Fast Facts – Period Products (Access) Bill
Having your period is common. But periods still carry a lot of stigma, which makes people feel like they can't talk about periods freely and openly. I’m proposing new legislation that will make period products, like tampons and pads, free in the ACT and work towards removing the stigma associated with periods.
This legislation will require the ACT Government to provide period products, without prejudice and free of charge, at designated and accessible places across the ACT.
Periods are a normal bodily function, yet they are still heavily stigmatised in society, resulting in people being uncomfortable to talk about periods. Asking friends when in need of a tampon or asking a boss for time off because of period pain, are common actions often associated with shame.
No one should be ashamed of having their period. So let’s change the conversation.
What is Period Poverty?
Period poverty is the lack of access to sanitary products, menstrual hygiene education, toilets, hand washing facilities, and, or waste management.
How does Period Poverty effect people?
Not being able to access sanitary products and hygiene facilities leaves people feeling stressed and ashamed and will lead to their withdrawal from regular activities until their period is over. This can mean withdrawing from school classes, work, or social activities. It shouldn’t be this way, no one should be ostracised because they do not have access to the products, facilities and understanding they need to respond to a normal bodily function.
Why are periods still stigmatised?
Having your period is normal. But people still whisper to each other when they need a tampon, can feel uncomfortable asking their boss for time off because of period pain, if they aren’t getting their period, they can feel shame that they are different. Not feeling like they can talk about periods freely and openly creates that stigma and the only way we change that is to bring the conversation wide out into the public.
How can I help reduce period stigma?
The first step is to know what happens when someone has their period. When a person has their period the lining of their uterus is shedding. This results in a few days of bleeding; it can be quite uncomfortable and often painful. Hormones will also change making some people experience changes to their mood. The next step is to not hold it against them, don’t say someone is emotional because they have their period, hormones may change someone’s mood but that doesn’t mean the feelings they are having are invalid, don’t tease a person if they have a leak and you can see blood on their clothing, don’t minimise the pain someone might be feeling from cramps – it can be excruciating.
How will this Bill end Period Poverty in the ACT?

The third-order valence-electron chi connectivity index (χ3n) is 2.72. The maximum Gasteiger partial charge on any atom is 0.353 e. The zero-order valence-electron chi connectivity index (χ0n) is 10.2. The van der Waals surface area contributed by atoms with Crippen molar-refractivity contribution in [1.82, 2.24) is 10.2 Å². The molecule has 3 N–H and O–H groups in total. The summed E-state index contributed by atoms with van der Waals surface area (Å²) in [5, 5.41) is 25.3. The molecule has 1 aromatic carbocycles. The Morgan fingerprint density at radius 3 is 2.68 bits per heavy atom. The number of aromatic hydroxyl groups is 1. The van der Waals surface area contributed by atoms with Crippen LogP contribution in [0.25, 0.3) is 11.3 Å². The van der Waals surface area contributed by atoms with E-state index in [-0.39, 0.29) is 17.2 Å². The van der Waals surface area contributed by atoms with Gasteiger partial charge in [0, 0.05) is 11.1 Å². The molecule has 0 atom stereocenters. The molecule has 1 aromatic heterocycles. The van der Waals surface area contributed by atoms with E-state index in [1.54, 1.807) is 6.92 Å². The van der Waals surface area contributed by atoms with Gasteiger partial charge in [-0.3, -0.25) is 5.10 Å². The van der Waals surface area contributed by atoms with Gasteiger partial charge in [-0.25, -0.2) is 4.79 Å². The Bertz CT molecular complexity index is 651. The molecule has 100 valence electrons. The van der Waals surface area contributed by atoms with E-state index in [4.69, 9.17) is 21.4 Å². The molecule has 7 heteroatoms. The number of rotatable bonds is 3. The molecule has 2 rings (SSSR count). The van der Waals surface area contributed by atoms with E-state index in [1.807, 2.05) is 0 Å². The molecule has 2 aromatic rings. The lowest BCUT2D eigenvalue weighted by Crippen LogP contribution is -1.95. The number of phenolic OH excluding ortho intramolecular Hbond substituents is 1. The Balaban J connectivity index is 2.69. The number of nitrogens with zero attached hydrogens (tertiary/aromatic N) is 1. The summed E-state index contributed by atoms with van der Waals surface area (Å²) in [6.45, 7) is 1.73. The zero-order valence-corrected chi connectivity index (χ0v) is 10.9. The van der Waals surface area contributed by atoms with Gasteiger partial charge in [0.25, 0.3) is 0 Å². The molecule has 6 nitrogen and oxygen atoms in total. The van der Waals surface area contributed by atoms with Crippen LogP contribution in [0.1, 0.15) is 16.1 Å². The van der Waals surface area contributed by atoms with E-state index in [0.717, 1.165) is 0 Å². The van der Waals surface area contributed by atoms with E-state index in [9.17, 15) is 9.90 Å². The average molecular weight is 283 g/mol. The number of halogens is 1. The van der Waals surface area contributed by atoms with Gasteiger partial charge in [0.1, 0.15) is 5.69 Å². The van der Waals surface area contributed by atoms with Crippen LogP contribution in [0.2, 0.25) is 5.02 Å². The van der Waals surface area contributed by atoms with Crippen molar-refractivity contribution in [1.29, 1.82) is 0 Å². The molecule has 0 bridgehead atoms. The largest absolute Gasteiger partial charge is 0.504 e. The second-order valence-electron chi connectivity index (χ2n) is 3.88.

The bill puts in place the requirement for the ACT Government to provide period products free of charge at designated and accessible places across the ACT. The Bill also requires that information on menstrual hygiene is made available to anyone. This way people will be able to know where they can access period products, information on menstruation and hyenine facilities if they need them and without prejudice.
Where will period products be distributed?
Examples of places designated as access areas include public schools, tertiary training centres, public libraries, and other ACT Government outlets and designated community service providers.
Can you apply to be a distributor?
Community service providers can apply to be included as a provider under the suitable places list.
Why does the bill include the need to provide information on menstruation hygiene?
As well as having access to period products it is important to look after your hygiene during your period to make sure you do not have any medical effects.
Are period products provided by governments in other jurisdictions?
Several jurisdictions have started conversations on how they best destigmatise periods and end period poverty. In Australia, Victoria and local councils have policies on provision in schools and some in other council buildings. New Zealand has a policy for provision of period products in schools. Several States in the USA have put in place policies. Scotland has passed a law the Period Products (free provision) (Scotland) Act. and Ireland has tabled a bill for consideration.
I have an exposure draft of the bill which is open for feedback and public comment. If you have any feedback or recommendations for the bill, please let me know by sending me an email with your feedback to [email protected].
Deadline for feedback is the end of March 2022.
Along with the release of my exposure draft, I have released a survey which is asking people of their experiences talking about their periods and any stigma they have faced. If you would like to participate, you can do so here - Period Poverty Survey. An important step in helping to reduce the stigma around periods, is opening the conversation for people who do and don't get their period.
Anyone can participate in the survey!